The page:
Teacher helping her students on the computer

3 Things To Consider When Choosing Devices for the Classroom

4 Sep 2014 by Insight Editor

With new technology standards in place at many schools, students may find themselves with new devices in hand as they start the school year. For others, these decisions are still being carefully considered  in order to make a sound investment for the modern classroom, from a crowded back of quality competitors represented by Acer, Dell, Intel offerings, Lenovo, Samsung and quite a few others.

There are a lot of criteria to consider as schools make these device decisions ranging  from Common Core requirements to teacher and parent preferences. If your school is still asking “What’s the best device for classroom learning?” we offer these three considerations to include on the list:

1. Security & Privacy – At the network level and at the device level, schools should take security and privacy very seriously. This includes taking a close look at the availability of apps and settings to control firewalls, content filtering and proxy servers. Native applications and options differ by device, so it’s important to take a close look at what the requirements for your school and district are in order to be compliant, but also adaptable for future security and privacy scenarios.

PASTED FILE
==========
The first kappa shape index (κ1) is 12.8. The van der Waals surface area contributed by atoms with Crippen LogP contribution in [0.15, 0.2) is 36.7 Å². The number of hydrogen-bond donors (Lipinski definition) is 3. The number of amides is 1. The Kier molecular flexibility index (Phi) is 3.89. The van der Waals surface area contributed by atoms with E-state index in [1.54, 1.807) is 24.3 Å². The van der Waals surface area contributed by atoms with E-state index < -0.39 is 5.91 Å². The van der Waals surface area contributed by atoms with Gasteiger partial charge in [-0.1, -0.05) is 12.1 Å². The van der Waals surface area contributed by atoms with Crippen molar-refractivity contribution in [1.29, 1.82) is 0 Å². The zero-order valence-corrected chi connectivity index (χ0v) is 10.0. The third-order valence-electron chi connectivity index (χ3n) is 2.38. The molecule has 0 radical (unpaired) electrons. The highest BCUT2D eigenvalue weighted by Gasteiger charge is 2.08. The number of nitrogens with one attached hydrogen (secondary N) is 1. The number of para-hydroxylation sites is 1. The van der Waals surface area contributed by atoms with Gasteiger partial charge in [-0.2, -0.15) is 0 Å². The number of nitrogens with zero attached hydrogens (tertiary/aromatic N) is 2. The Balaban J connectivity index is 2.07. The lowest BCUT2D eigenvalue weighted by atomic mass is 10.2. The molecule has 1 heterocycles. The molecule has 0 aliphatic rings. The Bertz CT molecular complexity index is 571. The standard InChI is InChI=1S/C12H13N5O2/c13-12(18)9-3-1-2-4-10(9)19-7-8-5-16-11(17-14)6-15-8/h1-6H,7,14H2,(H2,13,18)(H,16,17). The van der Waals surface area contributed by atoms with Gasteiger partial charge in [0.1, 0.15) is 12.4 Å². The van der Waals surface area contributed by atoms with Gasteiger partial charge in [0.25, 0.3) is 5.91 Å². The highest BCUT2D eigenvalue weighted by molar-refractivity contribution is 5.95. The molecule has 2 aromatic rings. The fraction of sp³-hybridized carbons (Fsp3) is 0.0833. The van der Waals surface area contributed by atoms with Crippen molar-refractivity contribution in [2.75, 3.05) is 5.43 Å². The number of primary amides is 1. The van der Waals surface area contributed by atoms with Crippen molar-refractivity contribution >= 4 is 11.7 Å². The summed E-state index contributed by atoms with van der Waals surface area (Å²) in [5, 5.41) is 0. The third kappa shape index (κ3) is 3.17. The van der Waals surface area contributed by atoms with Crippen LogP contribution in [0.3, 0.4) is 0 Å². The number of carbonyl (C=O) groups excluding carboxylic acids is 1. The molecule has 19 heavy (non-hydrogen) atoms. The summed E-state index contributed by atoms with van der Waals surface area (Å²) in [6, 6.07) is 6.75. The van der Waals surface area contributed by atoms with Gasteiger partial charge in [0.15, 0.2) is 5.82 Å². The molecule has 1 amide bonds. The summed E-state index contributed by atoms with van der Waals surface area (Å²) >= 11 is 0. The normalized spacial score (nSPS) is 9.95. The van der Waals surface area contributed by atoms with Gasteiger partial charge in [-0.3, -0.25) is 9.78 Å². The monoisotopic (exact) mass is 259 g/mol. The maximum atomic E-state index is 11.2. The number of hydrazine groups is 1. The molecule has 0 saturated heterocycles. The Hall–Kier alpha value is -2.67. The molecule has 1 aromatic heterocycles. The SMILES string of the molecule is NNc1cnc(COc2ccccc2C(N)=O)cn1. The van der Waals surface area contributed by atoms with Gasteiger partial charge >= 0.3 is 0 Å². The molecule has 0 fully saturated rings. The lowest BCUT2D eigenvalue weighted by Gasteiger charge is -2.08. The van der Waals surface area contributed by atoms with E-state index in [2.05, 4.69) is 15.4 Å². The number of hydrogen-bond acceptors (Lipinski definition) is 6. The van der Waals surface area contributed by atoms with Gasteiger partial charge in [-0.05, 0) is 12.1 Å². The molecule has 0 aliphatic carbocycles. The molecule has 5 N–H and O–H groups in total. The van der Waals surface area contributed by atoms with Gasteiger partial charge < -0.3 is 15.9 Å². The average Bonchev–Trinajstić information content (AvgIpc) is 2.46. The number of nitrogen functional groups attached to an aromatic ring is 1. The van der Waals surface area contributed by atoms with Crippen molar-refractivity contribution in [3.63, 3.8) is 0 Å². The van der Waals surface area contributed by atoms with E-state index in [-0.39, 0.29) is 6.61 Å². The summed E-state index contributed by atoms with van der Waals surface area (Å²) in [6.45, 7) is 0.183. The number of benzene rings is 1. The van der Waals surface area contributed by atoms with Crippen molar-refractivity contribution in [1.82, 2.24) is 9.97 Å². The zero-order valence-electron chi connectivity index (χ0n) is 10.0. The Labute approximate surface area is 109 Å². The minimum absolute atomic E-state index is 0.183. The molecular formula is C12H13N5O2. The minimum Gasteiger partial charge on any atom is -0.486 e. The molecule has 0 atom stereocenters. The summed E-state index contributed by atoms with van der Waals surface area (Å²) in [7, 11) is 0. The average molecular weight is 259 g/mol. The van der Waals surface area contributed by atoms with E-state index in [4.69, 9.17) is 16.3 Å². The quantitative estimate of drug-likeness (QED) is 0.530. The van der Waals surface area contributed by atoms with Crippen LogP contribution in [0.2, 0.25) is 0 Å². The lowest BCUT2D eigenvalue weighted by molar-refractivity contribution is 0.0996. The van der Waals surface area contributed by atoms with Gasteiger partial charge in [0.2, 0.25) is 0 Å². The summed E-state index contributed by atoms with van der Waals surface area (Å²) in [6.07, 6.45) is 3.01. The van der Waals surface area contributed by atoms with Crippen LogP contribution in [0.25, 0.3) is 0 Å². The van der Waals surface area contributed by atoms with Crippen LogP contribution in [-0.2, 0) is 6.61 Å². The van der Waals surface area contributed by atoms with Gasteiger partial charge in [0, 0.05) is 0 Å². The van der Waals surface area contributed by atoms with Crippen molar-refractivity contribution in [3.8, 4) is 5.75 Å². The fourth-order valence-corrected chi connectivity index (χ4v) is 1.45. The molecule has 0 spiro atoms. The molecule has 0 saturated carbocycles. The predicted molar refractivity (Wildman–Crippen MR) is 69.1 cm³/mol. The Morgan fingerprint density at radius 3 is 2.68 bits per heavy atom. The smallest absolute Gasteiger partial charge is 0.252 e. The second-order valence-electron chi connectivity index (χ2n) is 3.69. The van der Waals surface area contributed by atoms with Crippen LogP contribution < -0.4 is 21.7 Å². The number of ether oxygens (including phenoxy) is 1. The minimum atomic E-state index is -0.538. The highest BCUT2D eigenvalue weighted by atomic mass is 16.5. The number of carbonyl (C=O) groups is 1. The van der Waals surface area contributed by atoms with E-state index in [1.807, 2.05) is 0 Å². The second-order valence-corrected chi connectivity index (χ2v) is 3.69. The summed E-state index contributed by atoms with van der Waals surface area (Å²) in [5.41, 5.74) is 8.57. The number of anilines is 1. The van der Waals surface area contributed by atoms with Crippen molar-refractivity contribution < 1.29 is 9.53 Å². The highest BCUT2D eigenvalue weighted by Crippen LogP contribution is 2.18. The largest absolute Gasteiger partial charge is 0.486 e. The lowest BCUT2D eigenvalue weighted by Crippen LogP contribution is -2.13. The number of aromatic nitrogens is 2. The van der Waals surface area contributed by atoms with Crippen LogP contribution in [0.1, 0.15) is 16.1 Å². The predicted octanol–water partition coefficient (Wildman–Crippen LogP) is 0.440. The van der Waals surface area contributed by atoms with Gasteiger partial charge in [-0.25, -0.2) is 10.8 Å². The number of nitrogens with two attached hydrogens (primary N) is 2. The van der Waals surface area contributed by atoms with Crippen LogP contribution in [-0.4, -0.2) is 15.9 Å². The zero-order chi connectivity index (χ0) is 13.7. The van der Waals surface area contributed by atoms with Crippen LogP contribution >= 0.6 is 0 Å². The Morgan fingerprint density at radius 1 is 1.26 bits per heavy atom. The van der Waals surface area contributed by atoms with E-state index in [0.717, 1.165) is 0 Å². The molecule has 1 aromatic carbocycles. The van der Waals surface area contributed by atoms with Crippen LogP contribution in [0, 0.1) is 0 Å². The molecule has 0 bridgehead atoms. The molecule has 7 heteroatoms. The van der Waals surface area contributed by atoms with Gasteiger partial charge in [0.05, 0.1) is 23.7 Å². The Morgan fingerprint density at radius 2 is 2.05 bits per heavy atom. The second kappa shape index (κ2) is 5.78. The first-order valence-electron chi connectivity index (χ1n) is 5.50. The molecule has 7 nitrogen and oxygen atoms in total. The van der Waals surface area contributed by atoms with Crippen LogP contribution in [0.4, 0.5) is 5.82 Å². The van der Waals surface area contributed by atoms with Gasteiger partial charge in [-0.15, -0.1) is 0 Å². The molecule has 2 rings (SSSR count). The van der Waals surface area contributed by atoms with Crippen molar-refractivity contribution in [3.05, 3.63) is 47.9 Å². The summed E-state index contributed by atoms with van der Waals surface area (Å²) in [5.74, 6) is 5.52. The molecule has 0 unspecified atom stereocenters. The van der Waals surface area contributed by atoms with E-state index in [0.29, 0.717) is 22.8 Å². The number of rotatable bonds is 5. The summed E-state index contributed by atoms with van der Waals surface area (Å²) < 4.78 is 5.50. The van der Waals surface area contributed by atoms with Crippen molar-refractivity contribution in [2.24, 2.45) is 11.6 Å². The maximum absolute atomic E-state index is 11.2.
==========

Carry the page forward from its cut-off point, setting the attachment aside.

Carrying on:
2. Environment & Attitude – Technology can be an enormous advantage, but it can also be an enormous distraction. Depending on the curriculum structure and teaching styles — i.e. flipped classrooms — a device can really set the mood for how students work with technology. Pure tablets lend themselves to an element of fun, while convertibles and Chromebooks may be viewed as more utilitarian.

3. Tech Literacy Preparedness – Today’s educators have to subscribe to a reality that students need to be armed with the ability to read, write, be well rounded in math and science and be proficient with technology. When it comes to preparing students for the working world, Windows 8 devices offer the same suite of tools that most enterprises have deployed. Android-based tablets may offer students the ability to develop applications and code for themselves, a skill that is in high demand in the workforce.

There are myriad things to study when choosing devices for the classroom, but using these high-level considerations can help narrow the focus so decision-makers can then turn their attention to speeds-and-feeds and more technical information. All these factors, from network integration, based on device specifications to holistic considerations about device use in the classroom, are critical to ensure the success of implementing new devices.